5 Things to Discuss With Your Swimmer About College

by SwimSwam 1

July 14th, 2015 College, Lifestyle, Opinion

Courtesy of Elizabeth Wickham

Now that July 1 has passed—the date that coaches are allowed to contact swimmers—what happens next? Coaches are working hard talking with recruits, swimmers are trying for best times, and it’s an exciting time to be a swim parent.

The most important thing for parents to remember is that it’s their child who’s being recruited. Your swimmer needs to be in charge of the process. We can be there for support and guidance, but your swimmer has to take responsibility and be the driver.

Here are five tips for parents to talk about with their kids during college recruiting:


If your swimmer didn’t get a call from their dream school, it won’t hurt for your child to email the coach. Your swimmer can ask a few questions, such as what are walk-on times or what are they looking for in a swimmer. It’s an opportunity to update a coach about any new best times or upcoming meets. Your swimmer may not get a reply and realize they don’t fit in time wise—or on the flip side—the coach replies and is interested.


If a school calls that your swimmer absolutely isn’t interested in, let the coach know right away. Many swimmers ignore phone calls or emails. Being polite is always the right decision. Advise your child to respond, so the coach isn’t wasting time and energy.


Talk to your swimmer about which schools they want to visit. Recruiting trips are right around the corner and coaches are inviting swimmers for official visits. It’s time to start thinking about the fall and your swimmer’s schedule.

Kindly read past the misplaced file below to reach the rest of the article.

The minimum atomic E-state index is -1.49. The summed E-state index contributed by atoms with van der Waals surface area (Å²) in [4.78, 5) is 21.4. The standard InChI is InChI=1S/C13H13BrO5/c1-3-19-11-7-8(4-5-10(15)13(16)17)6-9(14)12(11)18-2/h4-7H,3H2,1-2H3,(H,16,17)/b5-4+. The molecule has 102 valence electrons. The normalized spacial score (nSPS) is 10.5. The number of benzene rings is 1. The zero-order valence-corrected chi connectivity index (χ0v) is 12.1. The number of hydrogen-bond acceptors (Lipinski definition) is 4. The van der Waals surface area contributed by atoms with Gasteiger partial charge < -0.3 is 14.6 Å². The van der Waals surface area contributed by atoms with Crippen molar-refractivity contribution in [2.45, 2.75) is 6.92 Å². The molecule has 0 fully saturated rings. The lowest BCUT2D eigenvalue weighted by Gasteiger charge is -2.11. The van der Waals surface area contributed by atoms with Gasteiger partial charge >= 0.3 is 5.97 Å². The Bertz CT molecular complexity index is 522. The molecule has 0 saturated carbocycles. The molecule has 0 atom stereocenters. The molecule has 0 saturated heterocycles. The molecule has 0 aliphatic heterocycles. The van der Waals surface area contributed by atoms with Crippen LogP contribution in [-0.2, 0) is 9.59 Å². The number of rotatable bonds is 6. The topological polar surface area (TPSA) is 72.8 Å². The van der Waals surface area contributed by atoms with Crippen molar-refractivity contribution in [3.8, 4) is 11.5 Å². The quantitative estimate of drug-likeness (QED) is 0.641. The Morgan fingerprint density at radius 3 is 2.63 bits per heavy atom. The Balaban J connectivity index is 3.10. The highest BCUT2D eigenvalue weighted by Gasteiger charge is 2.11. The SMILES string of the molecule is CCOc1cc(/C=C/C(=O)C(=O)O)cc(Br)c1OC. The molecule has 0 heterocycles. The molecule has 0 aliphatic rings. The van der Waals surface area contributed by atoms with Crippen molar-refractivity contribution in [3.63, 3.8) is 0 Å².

Your swimmer may want to make a list of pros and cons during this time. Comparing and contrasting what each school or program has to offer. Do they have men’s and women’s teams? Are they a good fit academically? Can they see themselves at this college without swimming?


Other criteria to talk over with your swimmer is where do they see themselves? In what region of the country? Do they want to be the fastest on the team? Or, do they want to be pushed by faster swimmers? Do they see themselves at a small private school or a large university? Discussing all of these may help your swimmer find a good fit.
In the end, the goal is for our kids to find a school where they can pursue their sport, their education, and be happy.

What other tips do you have for parents about college recruiting?

Elizabeth WickhamElizabeth Wickham volunteered for 14 years on her kids’ club team as board member, fundraiser, newsletter editor and “Mrs. meet manager.” She’s a writer with a bachelor of arts degree in editorial journalism from the University of Washington with a long career in public relations, marketing and advertising. Her stories have appeared in newspapers and magazines including the Los Angeles Times, Orange County Parenting and Ladybug. You can read more parenting tips on her blog.

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8 years ago

1. As for #1 above, if you do not get a response at all on multiple attempts to contact a coach, you do NOT want to be there anyway. Just as in #2 (super-important!), if a coach or his/her representative can not find the time to respond to you, then you do not want to go there. The big teams have multiple assistants to help with emails so there is no excuse for a DNR (did not reply). Thirty years ago, I worked in our D1 office when I was injured and missed my senior year season. I wrote letters or called back for every inquiry, searched Swimming World mags for top times, etc. All bc our coach cared that… Read more »